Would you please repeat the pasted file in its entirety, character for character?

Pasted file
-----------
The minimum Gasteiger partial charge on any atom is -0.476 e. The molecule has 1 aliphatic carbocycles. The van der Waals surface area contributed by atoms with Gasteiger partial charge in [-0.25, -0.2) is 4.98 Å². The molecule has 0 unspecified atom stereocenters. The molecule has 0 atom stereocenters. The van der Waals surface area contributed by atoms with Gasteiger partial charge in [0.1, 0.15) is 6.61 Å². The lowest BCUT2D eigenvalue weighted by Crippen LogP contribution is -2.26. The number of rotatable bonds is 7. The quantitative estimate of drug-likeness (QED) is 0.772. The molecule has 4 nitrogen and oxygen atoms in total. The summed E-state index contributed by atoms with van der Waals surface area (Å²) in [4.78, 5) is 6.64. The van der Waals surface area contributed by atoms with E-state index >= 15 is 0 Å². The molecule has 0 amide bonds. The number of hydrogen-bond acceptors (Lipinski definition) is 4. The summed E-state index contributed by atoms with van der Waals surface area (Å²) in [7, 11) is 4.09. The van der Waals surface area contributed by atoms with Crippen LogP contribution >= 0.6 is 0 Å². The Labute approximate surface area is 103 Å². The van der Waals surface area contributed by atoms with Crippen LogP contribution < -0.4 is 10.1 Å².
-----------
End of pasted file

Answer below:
The minimum Gasteiger partial charge on any atom is -0.476 e. The molecule has 1 aliphatic carbocycles. The van der Waals surface area contributed by atoms with Gasteiger partial charge in [-0.25, -0.2) is 4.98 Å². The molecule has 0 unspecified atom stereocenters. The molecule has 0 atom stereocenters. The van der Waals surface area contributed by atoms with Gasteiger partial charge in [0.1, 0.15) is 6.61 Å². The lowest BCUT2D eigenvalue weighted by Crippen LogP contribution is -2.26. The number of rotatable bonds is 7. The quantitative estimate of drug-likeness (QED) is 0.772. The molecule has 4 nitrogen and oxygen atoms in total. The summed E-state index contributed by atoms with van der Waals surface area (Å²) in [4.78, 5) is 6.64. The van der Waals surface area contributed by atoms with E-state index >= 15 is 0 Å². The molecule has 0 amide bonds. The number of hydrogen-bond acceptors (Lipinski definition) is 4. The summed E-state index contributed by atoms with van der Waals surface area (Å²) in [7, 11) is 4.09. The van der Waals surface area contributed by atoms with Crippen LogP contribution >= 0.6 is 0 Å². The Labute approximate surface area is 103 Å². The van der Waals surface area contributed by atoms with Crippen LogP contribution < -0.4 is 10.1 Å².